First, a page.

Kellen Moore was one of those rare high school students who appreciate the art and craft behind great TV promos.
Back when Ryan Murphy was just starting to ascend to Hollywood royalty with his first show, “Nip/Tuck,” Moore would wait with breathless anticipation for each new teaser heralding the next installment on FX.
“They weren’t just trailers,” he told Brief. “They were like short films in themselves. I loved that. They were so artistic and they were something I respected way before college.”
After high school, Moore began pursuing a career in commercial filmmaking at Chapman College. Upon finishing his senior thesis, a “a dark take on Peter Pan,” he found himself casting about for a project to keep his directing chops busy post-graduation. A&E’s “Bates Motel,” with its morbid undercurrents and eerie visuals, seemed like a good match to his current frame of mind, and Moore decided he would create his own :30 teaser for the premiere of the upcoming Season 2.
“I didn’t do it with a big plan in mind,” he said. “It was just like, ‘What would be fun for me to do? What would look good on my reel?’ And I had this concept for Norman creating a house out of skin. I felt like it was a cheeky play on [the show’s] iconic imagery while still being modern.”
Armed with a budget of $80, Moore crafted his skin-house from rubber kitchen gloves and pink cosmetic makeup. He lured a shoestring crew to his apartment to shoot the spot, feeding them with Goldfish crackers, and purchased stick-on wheels from Home Depot normally used for moving furniture. These, he placed on his tripod legs so as to give the camerawork a makeshift dolly effect. With the remaining $25 in his budget, he rented a lens for a day to enhance the spot’s moody tone.
When the resulting spot was completed, Moore tacked on a bumper of the number “2,” culled from a piece of “Bates Motel” poster art that had just been released. This small addition, combined with a door-slamming musical flourish and the atmospherics of the footage that preceded it, created an uncannily on-brand piece of promo.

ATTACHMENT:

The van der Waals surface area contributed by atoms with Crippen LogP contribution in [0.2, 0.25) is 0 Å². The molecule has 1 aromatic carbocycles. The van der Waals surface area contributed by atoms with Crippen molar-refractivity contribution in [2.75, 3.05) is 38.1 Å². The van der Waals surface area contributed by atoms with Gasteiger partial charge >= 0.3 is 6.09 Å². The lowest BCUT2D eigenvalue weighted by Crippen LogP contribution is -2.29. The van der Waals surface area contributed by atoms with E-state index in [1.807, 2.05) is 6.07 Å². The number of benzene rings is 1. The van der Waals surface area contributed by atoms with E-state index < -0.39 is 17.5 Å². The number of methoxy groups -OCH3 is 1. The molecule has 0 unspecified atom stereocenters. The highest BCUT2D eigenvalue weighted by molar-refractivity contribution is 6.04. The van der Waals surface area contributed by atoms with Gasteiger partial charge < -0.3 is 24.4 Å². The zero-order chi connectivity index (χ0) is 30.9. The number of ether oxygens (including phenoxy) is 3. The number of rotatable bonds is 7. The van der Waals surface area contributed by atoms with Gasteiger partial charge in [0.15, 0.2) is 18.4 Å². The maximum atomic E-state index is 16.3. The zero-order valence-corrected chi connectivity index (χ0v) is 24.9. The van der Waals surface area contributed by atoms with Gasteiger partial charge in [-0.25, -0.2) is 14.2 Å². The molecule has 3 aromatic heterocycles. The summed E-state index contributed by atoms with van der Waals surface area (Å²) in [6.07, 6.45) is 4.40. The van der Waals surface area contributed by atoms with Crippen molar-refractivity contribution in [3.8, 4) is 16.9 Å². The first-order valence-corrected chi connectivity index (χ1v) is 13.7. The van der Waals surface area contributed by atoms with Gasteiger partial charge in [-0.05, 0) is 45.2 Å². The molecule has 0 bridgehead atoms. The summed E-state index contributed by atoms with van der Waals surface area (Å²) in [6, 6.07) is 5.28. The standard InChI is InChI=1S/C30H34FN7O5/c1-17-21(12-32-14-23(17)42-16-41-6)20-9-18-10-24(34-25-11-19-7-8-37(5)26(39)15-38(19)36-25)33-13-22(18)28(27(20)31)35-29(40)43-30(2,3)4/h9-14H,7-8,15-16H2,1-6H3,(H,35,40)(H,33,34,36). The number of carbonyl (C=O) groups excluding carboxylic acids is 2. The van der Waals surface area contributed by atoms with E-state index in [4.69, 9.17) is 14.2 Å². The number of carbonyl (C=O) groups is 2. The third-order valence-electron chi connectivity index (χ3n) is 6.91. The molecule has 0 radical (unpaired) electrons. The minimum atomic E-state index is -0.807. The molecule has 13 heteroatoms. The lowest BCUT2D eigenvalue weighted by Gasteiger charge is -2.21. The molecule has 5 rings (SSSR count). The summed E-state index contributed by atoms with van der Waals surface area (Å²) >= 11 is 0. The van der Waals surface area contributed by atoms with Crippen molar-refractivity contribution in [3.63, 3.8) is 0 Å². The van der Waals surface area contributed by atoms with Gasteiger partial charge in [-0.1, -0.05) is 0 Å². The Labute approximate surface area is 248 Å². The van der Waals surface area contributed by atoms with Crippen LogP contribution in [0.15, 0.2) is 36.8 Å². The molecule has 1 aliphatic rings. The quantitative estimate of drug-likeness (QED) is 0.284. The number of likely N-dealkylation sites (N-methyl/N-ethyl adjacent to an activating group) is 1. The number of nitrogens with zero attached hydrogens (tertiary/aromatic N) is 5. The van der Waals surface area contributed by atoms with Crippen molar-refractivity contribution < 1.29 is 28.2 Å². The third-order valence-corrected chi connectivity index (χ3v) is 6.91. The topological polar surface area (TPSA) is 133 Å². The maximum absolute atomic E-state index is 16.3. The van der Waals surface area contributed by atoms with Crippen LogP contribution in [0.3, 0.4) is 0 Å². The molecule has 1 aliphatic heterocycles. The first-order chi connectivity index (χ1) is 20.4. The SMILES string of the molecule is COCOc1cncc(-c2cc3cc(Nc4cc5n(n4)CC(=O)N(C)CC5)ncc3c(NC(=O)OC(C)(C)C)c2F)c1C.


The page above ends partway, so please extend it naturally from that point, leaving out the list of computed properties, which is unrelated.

Pleased with the results, Moore decided to test and see if anyone could tell the difference. He proceeded to post the spot online as an “official” teaser for “Bates Motel” Season 2. Two days later, Moore received an email from Guy Slattery, EVP of marketing at A&E Network. The executive wanted to talk.
Upon posting, the spot had immediately begun garnering attention online, with fans chiming in about their excitement for the upcoming season, and even some news publications making note of it.
“We’ve always been interested in people creating content around our shows,” Slattery said, “but it’s rare that you find something as polished and well produced as the spot Kellen put online. It fooled the press and fooled the studio and it fooled the show’s creators. We had never seen anything quite like this before.”
At first, Slattery thought Moore felt like he might be in trouble for his ruse, “but I was just interested to speak with him and hear how he’d done the shoot. He told me he’d made it for 80 bucks, which to me was a revelation. We don’t make anything for 80 bucks around here. And when he explained how he had made the house [that you see], I was fascinated.”
By the time a 45-minute phone call with Moore was over, Slattery had offered him the chance to make a new promo for “Bates Motel,” this time with a budget bigger than $80.
Moore was about to receive a paid lesson in what it takes to be successful in shortform. Given access to four scripts from the upcoming season, he had to quickly come up with 15 concepts for :30 teasers. Having become accustomed to working with a budget of virtually nil, he was suddenly being asked by A&E to “dream in an ideal sense: What if there were no restrictions? What if I had access to [cast members] Freddie Highmore and Vera Farmiga? I could let my mind go places with this brand… It was like Christmas every time I talked to them.”
The spot that A&E eventually accepted depicts cast member Nestor Carbonell, as Sheriff Alex Romero, looking out at the camera through what initially appears to be a hole in a wall. The camera zooms out and rises in one fluid take to reveal he’s actually peering into the eye socket of a murder victim’s blown-out head.
“He’s got a little bit of a twisted mind but that’s perfect for this show,” said Slattery. “He went and made the spot and we were really happy with the results. The talent was really happy as well. Nestor had no idea that [Moore] was a first-time director of a big shoot like this, and he said he loved working with him. They must have taught [Moore] very well in film school, because he’s very assured. He had a very clear vision in his mind.”
For A&E, Slattery continued, “a big part of the creative process is letting people who have a passionate idea really run with it.” Obviously, not every fan-made piece of content has the vision and panache of Moore’s $80 promo (or the balls to pretend its an official network upload), but, Slattery said, “The tools are available to anybody now. “This is a great story for anyone who wants to get into the business, or who is in the business but wants to make promos – to realize there’s a really direct way to doing it. It’s just doing it.”